VC fund-raising haul is the biggest in 4 years: TCV’s $1.4B fund is the largest among VC firms

Few predicted that 2005 would be as big a fund-raising year as 2004, but the final tally shows that it eclipsed its predecessor by a significant margin and was the biggest year for fund-raising since 2001.

A total of 205 U.S.-based venture funds raised about $25 billion in 2005, up from the $17.8 billion that 235 funds raised in 2004, according to preliminary data from Thomson Financial (publisher of PE Week) and the National Venture Capital Association. The amount raised in 2005 is the highest it has been in four years, although they it is considerably less than the record-setting year of 2000, when 635 funds raised $106 billion.

On the buyouts side, 2005 fund-raising hit an all-time high and the haul was more than four times larger than the previous year (see story, page 8). U.S.-based buyout funds pulled in $173.5 billion last year, compared to $42 billion in 2004. “This was the largest fund-raising year, maybe ever,” says Kelly DePonte, a partner at placement agency Probitas Partners.

The VC fund numbers could have been far higher, but many firms turned down millions of dollars from LPS to keep their funds at a manageable size. At least they tried to, unlike in some past years. For example, Lightspeed Venture Partners has said of its seventh fund – which closed with $475 million in November – that its original target was $400 million. (The new fund was still considerably smaller than Lightspeed’s previous fund, a $1 billion behemoth that closed in 2002.)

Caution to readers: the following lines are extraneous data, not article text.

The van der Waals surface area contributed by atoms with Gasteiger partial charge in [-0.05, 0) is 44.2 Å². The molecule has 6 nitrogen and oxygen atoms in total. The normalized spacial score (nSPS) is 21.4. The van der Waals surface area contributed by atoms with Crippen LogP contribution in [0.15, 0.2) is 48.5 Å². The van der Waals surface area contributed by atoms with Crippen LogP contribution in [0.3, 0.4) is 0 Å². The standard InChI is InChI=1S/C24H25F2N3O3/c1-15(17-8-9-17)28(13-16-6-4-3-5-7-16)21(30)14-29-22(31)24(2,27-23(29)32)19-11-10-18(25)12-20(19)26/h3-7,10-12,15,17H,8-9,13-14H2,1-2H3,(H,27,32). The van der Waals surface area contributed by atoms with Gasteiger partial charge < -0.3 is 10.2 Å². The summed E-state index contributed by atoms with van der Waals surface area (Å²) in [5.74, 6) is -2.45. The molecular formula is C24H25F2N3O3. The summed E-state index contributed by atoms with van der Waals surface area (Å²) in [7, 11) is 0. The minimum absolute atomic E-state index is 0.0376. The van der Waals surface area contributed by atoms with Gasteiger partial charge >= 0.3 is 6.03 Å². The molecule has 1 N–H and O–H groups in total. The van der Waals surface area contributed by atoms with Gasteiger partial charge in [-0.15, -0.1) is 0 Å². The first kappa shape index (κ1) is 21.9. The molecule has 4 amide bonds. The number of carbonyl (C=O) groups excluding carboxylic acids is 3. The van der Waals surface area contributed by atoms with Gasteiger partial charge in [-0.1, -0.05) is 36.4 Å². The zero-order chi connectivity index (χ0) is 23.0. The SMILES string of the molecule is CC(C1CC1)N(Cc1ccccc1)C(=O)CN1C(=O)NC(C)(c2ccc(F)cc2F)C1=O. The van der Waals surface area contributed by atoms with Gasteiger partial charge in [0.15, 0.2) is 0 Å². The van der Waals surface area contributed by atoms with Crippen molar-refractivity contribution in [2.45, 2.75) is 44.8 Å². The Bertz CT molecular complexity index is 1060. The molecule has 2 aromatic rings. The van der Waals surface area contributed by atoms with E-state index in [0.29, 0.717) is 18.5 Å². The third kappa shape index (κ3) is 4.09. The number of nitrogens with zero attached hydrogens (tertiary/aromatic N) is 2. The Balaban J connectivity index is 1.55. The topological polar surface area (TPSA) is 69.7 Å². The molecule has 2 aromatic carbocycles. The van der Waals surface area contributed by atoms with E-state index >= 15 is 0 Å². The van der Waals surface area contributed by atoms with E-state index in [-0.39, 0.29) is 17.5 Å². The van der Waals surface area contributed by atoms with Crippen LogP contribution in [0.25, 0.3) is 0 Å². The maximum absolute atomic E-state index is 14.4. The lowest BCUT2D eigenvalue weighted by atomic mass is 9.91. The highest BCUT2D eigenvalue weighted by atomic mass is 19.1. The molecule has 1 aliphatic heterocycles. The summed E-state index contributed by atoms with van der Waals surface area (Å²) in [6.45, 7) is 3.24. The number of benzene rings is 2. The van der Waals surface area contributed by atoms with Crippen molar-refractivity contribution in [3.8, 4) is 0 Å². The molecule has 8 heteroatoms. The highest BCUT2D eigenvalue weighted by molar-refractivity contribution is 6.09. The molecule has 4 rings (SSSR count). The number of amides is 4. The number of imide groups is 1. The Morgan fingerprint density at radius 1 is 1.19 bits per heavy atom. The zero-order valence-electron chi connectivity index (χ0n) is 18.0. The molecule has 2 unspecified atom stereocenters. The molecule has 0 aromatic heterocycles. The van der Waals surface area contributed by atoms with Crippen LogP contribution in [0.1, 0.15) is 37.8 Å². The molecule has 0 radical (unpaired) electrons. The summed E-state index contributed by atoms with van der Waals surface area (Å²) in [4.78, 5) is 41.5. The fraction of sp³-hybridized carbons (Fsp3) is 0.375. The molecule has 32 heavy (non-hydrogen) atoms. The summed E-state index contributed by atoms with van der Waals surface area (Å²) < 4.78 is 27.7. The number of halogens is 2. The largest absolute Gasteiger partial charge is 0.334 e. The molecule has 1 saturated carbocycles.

Of course, it takes just a few funds to raise the average for everyone else. Technology Crossover Ventures raised the largest fund of the year. After tearing through its $900 million vintage 2004 fund, it raised a new fund of $1.4 billion last year. This despite the fact that Founding General Partner Jay Hoag said that TCV didn’t actively market the new fund.

Familiar faces led many of the new, more manageable funds that emerged last year. Among the long list of established VCs who debuted new funds were former Mayfield general partners Todd Brooks and Peter Levine, who set out to raise $200 million for their inaugural software-focused fund in the fall. Though still under wraps publicly, LPs were ecstatic to have them back.

LPs were just as feverish over Boston-based Spark Capital, whose team is comprised of former partners of Charles River Ventures (CRV), Battery Ventures and Constellation Ventures. Limited partners committed $260 million to Spark to identify and fund early stage media and entertainment startups. Co-founder and General Partner Santo Politi, formerly a GP at CRV, reportedly said that the fund was “way oversubscribed.”

Another familiar emerging managers of 2005 was the seven founding partners of New Leaf Venture Partners, which closed its $310 million inaugural fund in early August. All worked together as former managers of the Sprout Group’s health care technology portfolio.

Additional reporting from Mark Cecil, Buyouts.